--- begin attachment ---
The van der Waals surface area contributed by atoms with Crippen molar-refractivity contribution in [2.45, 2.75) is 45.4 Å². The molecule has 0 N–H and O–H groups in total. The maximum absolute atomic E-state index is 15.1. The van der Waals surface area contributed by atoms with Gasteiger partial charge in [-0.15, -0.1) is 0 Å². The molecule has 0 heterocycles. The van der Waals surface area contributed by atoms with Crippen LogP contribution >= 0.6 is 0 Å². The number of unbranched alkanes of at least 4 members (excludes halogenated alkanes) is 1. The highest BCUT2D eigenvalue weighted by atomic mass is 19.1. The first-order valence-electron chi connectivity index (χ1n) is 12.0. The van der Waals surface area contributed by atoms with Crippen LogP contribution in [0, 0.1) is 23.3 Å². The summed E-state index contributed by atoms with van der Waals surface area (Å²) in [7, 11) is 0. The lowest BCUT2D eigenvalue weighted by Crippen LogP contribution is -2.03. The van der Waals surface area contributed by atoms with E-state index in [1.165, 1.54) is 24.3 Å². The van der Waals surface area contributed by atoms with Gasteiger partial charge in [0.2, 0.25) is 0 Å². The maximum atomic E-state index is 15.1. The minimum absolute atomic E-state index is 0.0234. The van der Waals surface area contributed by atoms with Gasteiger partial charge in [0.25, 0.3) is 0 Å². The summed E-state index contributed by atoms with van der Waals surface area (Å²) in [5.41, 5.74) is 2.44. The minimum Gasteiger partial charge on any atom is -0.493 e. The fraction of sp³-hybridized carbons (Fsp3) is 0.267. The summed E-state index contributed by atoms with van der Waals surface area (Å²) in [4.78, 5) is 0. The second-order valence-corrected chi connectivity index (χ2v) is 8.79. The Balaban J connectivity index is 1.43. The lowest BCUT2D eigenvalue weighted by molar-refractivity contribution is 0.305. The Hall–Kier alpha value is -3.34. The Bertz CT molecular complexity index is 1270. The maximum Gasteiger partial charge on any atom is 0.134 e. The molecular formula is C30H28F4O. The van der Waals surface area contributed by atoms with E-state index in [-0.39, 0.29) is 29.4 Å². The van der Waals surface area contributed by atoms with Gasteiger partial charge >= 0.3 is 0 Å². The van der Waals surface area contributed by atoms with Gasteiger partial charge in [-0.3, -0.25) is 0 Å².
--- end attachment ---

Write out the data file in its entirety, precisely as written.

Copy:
The van der Waals surface area contributed by atoms with Crippen molar-refractivity contribution in [2.45, 2.75) is 45.4 Å². The molecule has 0 N–H and O–H groups in total. The maximum absolute atomic E-state index is 15.1. The van der Waals surface area contributed by atoms with Gasteiger partial charge in [-0.15, -0.1) is 0 Å². The molecule has 0 heterocycles. The van der Waals surface area contributed by atoms with Crippen LogP contribution >= 0.6 is 0 Å². The number of unbranched alkanes of at least 4 members (excludes halogenated alkanes) is 1. The highest BCUT2D eigenvalue weighted by atomic mass is 19.1. The first-order valence-electron chi connectivity index (χ1n) is 12.0. The van der Waals surface area contributed by atoms with Crippen LogP contribution in [0, 0.1) is 23.3 Å². The summed E-state index contributed by atoms with van der Waals surface area (Å²) in [7, 11) is 0. The lowest BCUT2D eigenvalue weighted by Crippen LogP contribution is -2.03. The van der Waals surface area contributed by atoms with E-state index in [1.165, 1.54) is 24.3 Å². The van der Waals surface area contributed by atoms with Gasteiger partial charge in [0.2, 0.25) is 0 Å². The maximum atomic E-state index is 15.1. The minimum absolute atomic E-state index is 0.0234. The van der Waals surface area contributed by atoms with Gasteiger partial charge in [0.25, 0.3) is 0 Å². The summed E-state index contributed by atoms with van der Waals surface area (Å²) in [5.41, 5.74) is 2.44. The minimum Gasteiger partial charge on any atom is -0.493 e. The fraction of sp³-hybridized carbons (Fsp3) is 0.267. The summed E-state index contributed by atoms with van der Waals surface area (Å²) in [4.78, 5) is 0. The second-order valence-corrected chi connectivity index (χ2v) is 8.79. The Balaban J connectivity index is 1.43. The lowest BCUT2D eigenvalue weighted by molar-refractivity contribution is 0.305. The Hall–Kier alpha value is -3.34. The Bertz CT molecular complexity index is 1270. The maximum Gasteiger partial charge on any atom is 0.134 e. The molecular formula is C30H28F4O. The van der Waals surface area contributed by atoms with E-state index in [-0.39, 0.29) is 29.4 Å². The van der Waals surface area contributed by atoms with Gasteiger partial charge >= 0.3 is 0 Å². The van der Waals surface area contributed by atoms with Gasteiger partial charge in [-0.3, -0.25) is 0 Å².